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Modelling iceberg tracks around Antarctica


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Matthews, David Evan 2010 , 'Modelling iceberg tracks around Antarctica', Research Master thesis, University of Tasmania.

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The drift tracks of five large tabular icebergs drifting around Antarctica were
simulated using a dynamic model similar to that used by Lichey and Hellmer (2001)
with the exception that sea ice strength was not considered as a condition of iceberg
trapping. Three of these iceberg tracks (737n165, 74n131 and BlOB) drifted in the
Ross Sea for periods of time between 1995 and 2000. Iceberg BO9A drifted along the
coast of East Antarctica along the Antarctic coastal current and entered the Weddell
Sea. Iceberg BlOA drifted along the West Antarctic region initially moving west in
the Antarctic coastal current then moved north near 130°W before entering the
Antarctic Circumpolar current and moving east through Drake Passage. The input
fields of wind, ocean and sea ice velocity, and sea ice concentration are used in the
model to simulate the drift of these icebergs. The iceberg sizes range from 200 km2
to 2070 lcm2, with drift tracks lasting between 1 and 8 years.
Only periods that indicated movement of the iceberg from one composite image to
the next were simulated, providing a more focussed model track. Various model
simulations are conducted using ocean velocity fields at either 103 m or 238 m
depths and three variations of the iceberg trapping criteria dependent on sea ice
concentration. Two of these variations are based on the sea ice concentration at the
iceberg position (using 85% or 90% sea ice concentration as the trapping criteria)
and the other excludes iceberg trapping altogether. The assumption of a trapped
iceberg instantly moving at the velocity of the sea ice, regardless of previous iceberg
velocity, returns poor results and at times moves the iceberg in the opposite direction.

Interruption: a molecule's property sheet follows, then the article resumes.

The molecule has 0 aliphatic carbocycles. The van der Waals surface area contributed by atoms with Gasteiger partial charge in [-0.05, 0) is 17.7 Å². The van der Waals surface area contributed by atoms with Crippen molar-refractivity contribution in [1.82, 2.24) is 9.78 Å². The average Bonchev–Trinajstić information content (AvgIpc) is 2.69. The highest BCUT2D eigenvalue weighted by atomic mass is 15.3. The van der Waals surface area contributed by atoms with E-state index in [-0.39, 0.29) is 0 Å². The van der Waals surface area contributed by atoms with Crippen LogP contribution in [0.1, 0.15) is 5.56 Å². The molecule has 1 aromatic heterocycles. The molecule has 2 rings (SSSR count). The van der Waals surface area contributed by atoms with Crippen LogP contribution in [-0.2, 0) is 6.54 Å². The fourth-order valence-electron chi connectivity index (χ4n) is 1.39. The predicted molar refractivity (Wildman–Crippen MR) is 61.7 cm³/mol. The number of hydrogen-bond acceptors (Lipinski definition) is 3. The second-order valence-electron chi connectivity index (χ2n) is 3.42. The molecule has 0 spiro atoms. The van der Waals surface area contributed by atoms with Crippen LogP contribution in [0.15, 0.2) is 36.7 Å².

If the iceberg is released from the sea ice, all the forces in the model become active
and large amplitude inertial oscillations are initiated in the drift track.
An analysis of the force contribution to the iceberg velocity is conducted and it was
found that the Coriolis and sea surface slope are close to opposing forces, keeping
the iceberg within the ocean current and the air drag can influence the iceberg drift
when sufficiently strong enough. An RMS analysis between the final position of the
model iceberg and the position of the observed drift track for the same date are
assessed for each model track. The model simulation ocean currents near the base of
the iceberg (238 m) and no iceberg trapping attain the least rms error in position
between the model and the observed iceberg track for all but two icebergs, B1OA and
BO9A. For these icebergs, the model simulations providing the least error were 85%
iceberg trapping criteria and 238 m ocean currents for both icebergs.
This result shows that the sea ice movement is well represented in East and West
Antarctica, and not so well in the Ross Sea, as model simulations performed better
with no iceberg trapping. These results show that trapping an iceberg and instantly
moving that iceberg with the sea ice floe doesn't fully necessarily capture the drift of
large tabular icebergs. The iceberg model is strongly dependent on the data
representing the ocean currents and sea ice movement to sufficiently model the drift
of large tabular icebergs.

Item Type: Thesis - Research Master
Authors/Creators:Matthews, David Evan
Keywords: Icebergs, Icebergs
Copyright Holders: The Author
Copyright Information:

Copyright 2010 the Author - The University is continuing to endeavour to trace the copyright
owner(s) and in the meantime this item has been reproduced here in good faith. We
would be pleased to hear from the copyright owner(s).

Additional Information:

Available for use in the Library and copying in accordance with the Copyright Act 1968, as amended. Thesis (MSc)--University of Tasmania, 2010. Includes bibliographical references

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